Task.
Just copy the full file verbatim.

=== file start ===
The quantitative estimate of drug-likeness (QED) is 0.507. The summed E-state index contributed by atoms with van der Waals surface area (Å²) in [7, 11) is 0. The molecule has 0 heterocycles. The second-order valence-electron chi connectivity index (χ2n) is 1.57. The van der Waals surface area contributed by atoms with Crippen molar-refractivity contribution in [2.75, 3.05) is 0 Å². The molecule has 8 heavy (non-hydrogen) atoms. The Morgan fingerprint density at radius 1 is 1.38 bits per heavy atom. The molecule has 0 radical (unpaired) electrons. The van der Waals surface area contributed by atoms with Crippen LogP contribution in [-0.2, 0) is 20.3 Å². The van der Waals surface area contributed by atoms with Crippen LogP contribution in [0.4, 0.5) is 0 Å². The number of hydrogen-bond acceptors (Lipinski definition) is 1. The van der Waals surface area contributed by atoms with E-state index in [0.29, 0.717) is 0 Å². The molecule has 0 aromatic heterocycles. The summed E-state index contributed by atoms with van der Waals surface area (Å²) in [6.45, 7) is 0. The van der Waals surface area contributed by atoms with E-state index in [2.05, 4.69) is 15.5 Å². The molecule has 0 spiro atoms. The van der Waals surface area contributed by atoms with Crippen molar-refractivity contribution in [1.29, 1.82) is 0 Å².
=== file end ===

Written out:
The quantitative estimate of drug-likeness (QED) is 0.507. The summed E-state index contributed by atoms with van der Waals surface area (Å²) in [7, 11) is 0. The molecule has 0 heterocycles. The second-order valence-electron chi connectivity index (χ2n) is 1.57. The van der Waals surface area contributed by atoms with Crippen molar-refractivity contribution in [2.75, 3.05) is 0 Å². The molecule has 8 heavy (non-hydrogen) atoms. The Morgan fingerprint density at radius 1 is 1.38 bits per heavy atom. The molecule has 0 radical (unpaired) electrons. The van der Waals surface area contributed by atoms with Crippen LogP contribution in [-0.2, 0) is 20.3 Å². The van der Waals surface area contributed by atoms with Crippen LogP contribution in [0.4, 0.5) is 0 Å². The number of hydrogen-bond acceptors (Lipinski definition) is 1. The van der Waals surface area contributed by atoms with E-state index in [0.29, 0.717) is 0 Å². The molecule has 0 aromatic heterocycles. The summed E-state index contributed by atoms with van der Waals surface area (Å²) in [6.45, 7) is 0. The van der Waals surface area contributed by atoms with E-state index in [2.05, 4.69) is 15.5 Å². The molecule has 0 spiro atoms. The van der Waals surface area contributed by atoms with Crippen molar-refractivity contribution in [1.29, 1.82) is 0 Å².